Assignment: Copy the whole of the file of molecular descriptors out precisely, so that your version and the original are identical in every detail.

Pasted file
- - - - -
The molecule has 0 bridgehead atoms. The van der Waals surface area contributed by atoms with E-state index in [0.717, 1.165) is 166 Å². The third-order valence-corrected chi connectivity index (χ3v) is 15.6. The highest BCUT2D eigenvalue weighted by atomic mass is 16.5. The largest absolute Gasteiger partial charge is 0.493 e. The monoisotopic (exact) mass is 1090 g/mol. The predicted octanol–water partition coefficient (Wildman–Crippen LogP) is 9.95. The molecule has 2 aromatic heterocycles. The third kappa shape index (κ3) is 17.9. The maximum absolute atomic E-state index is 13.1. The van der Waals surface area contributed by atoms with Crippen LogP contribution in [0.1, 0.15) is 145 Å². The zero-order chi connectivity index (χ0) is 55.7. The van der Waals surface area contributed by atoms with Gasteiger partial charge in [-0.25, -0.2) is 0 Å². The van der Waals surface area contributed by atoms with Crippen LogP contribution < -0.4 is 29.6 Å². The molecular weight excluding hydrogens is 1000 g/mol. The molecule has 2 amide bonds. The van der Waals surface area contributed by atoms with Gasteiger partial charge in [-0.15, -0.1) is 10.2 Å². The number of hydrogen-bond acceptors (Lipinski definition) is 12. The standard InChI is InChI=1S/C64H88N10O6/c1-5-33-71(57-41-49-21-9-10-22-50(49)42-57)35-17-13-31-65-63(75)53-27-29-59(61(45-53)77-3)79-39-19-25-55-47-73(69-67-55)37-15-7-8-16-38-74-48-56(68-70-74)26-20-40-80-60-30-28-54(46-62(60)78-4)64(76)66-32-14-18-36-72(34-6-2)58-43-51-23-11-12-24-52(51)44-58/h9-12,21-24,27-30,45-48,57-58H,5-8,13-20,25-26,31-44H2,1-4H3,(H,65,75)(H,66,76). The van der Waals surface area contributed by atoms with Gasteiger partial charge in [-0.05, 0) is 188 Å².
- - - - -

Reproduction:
The molecule has 0 bridgehead atoms. The van der Waals surface area contributed by atoms with E-state index in [0.717, 1.165) is 166 Å². The third-order valence-corrected chi connectivity index (χ3v) is 15.6. The highest BCUT2D eigenvalue weighted by atomic mass is 16.5. The largest absolute Gasteiger partial charge is 0.493 e. The monoisotopic (exact) mass is 1090 g/mol. The predicted octanol–water partition coefficient (Wildman–Crippen LogP) is 9.95. The molecule has 2 aromatic heterocycles. The third kappa shape index (κ3) is 17.9. The maximum absolute atomic E-state index is 13.1. The van der Waals surface area contributed by atoms with Crippen LogP contribution in [0.1, 0.15) is 145 Å². The zero-order chi connectivity index (χ0) is 55.7. The van der Waals surface area contributed by atoms with Gasteiger partial charge in [-0.25, -0.2) is 0 Å². The van der Waals surface area contributed by atoms with Crippen LogP contribution < -0.4 is 29.6 Å². The molecular weight excluding hydrogens is 1000 g/mol. The molecule has 2 amide bonds. The van der Waals surface area contributed by atoms with Gasteiger partial charge in [-0.15, -0.1) is 10.2 Å². The number of hydrogen-bond acceptors (Lipinski definition) is 12. The standard InChI is InChI=1S/C64H88N10O6/c1-5-33-71(57-41-49-21-9-10-22-50(49)42-57)35-17-13-31-65-63(75)53-27-29-59(61(45-53)77-3)79-39-19-25-55-47-73(69-67-55)37-15-7-8-16-38-74-48-56(68-70-74)26-20-40-80-60-30-28-54(46-62(60)78-4)64(76)66-32-14-18-36-72(34-6-2)58-43-51-23-11-12-24-52(51)44-58/h9-12,21-24,27-30,45-48,57-58H,5-8,13-20,25-26,31-44H2,1-4H3,(H,65,75)(H,66,76). The van der Waals surface area contributed by atoms with Gasteiger partial charge in [-0.05, 0) is 188 Å².